It was the bane of my middle school years – a perennial, Sysiphean task. One year, for the final stretch of summer vacation, I was sequestered at my grandmother’s house, sentenced to what constituted a forced march through the reading list.
Each June, when we received them from the next year’s teacher, the lists looked mildly interesting and the thought of leisurely making one’s way through them on rainy afternoons carried a certain appeal. Inevitably, however, the distractions of summer conspired with a procrastination likely rooted in what now are identified as dyslexia and attention deficit disorders to confound any progress to which I might have aspired. Even when an hour or two was set aside for the task, reading time too easily devolved into naptime, interrupted only by the jolt of the book falling from the couch to the floor.
In this current chapter of my life, I long for more time to read. Perhaps like you, my reading list manifests itself in the stacks of books that accumulate in my study and at my bedside. I am still jarred to consciousness from time to time by the occasional volume dropping from my hands as I doze off, but I return to the printed word eager for the next narrative twist or intellectual adventure.
This summer, two books that ended up on my reading list have stood out, both autobiographical reflections of a sort. Meredith May’s The Honey Bus is the memoir of a young girl growing up with a beekeeping grandfather. In this book, suggested to me by Susan Vodrey, a parishioner at St. Paul’s, Cleveland Heights, May weaves the story of her painfully difficult family life with the biology and sociology of honeybees and the introspective disciplines of beekeeping. She beautifully recounts how the honeybee colony’s order and communal purpose and the science and art of beekeeping provided a framework for understanding her own life and how to relate to the world within and the world around her.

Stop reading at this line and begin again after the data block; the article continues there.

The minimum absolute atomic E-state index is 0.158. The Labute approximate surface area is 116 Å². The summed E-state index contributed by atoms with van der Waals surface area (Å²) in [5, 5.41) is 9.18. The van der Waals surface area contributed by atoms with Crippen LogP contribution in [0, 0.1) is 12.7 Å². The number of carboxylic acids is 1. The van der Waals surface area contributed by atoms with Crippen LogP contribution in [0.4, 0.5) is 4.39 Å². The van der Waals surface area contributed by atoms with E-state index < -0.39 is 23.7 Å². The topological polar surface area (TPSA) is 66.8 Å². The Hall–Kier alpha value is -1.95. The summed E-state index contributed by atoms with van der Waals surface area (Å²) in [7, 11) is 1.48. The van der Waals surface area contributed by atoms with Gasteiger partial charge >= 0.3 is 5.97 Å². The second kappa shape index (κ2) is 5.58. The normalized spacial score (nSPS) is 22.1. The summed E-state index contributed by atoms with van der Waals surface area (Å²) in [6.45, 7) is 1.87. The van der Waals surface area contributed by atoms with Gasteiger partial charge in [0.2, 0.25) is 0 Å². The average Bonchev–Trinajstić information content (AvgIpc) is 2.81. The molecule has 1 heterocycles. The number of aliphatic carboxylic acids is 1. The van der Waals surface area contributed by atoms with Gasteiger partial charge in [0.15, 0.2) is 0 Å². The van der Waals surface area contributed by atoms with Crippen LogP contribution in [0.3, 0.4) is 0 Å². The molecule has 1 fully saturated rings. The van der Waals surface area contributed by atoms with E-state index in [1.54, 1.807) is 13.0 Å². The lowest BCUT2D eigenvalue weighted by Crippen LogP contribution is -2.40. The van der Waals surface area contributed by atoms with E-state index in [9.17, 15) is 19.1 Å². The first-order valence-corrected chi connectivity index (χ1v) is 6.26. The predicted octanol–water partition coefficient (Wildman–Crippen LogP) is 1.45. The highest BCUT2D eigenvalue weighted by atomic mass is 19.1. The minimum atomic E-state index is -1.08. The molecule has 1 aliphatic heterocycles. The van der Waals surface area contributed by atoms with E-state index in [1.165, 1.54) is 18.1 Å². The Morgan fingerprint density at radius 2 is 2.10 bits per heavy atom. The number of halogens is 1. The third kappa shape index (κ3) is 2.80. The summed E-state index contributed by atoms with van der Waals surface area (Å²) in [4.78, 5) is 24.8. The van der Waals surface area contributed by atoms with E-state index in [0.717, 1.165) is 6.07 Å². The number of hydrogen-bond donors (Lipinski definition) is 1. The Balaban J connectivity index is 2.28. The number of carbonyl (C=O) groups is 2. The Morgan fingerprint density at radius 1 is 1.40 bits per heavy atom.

The second book presented itself to me unexpectedly. In a store that carries exclusively the creations of artists who live on islands in Maine, I came across Searching for Stars on an Island in Maine by the Harvard and MIT physicist and philosopher Alan Lightman, the author of Einstein’s Dreams and other notable books. Through remarkably accessible descriptions of the nature of the universe from sub-atomic particles to deep space, Lightman explores the human yearning for “Absolutes” – absolute truth, absolute meaning, absolute good – and the sometimes challenging juxtaposition of our innate need for certainty with the uncertainty and impermanence of the physical world.
Both of these volumes scratched an incessant itch to experience more fully the divine mystery through understanding better the creation itself. Simply by calling it a creation, we express a yearning for an absolute, for a creator. Bees and stars and galaxies help us experience, if not understand, the Absolute whose existence provides stability and security in our insecure and ever-changing material world.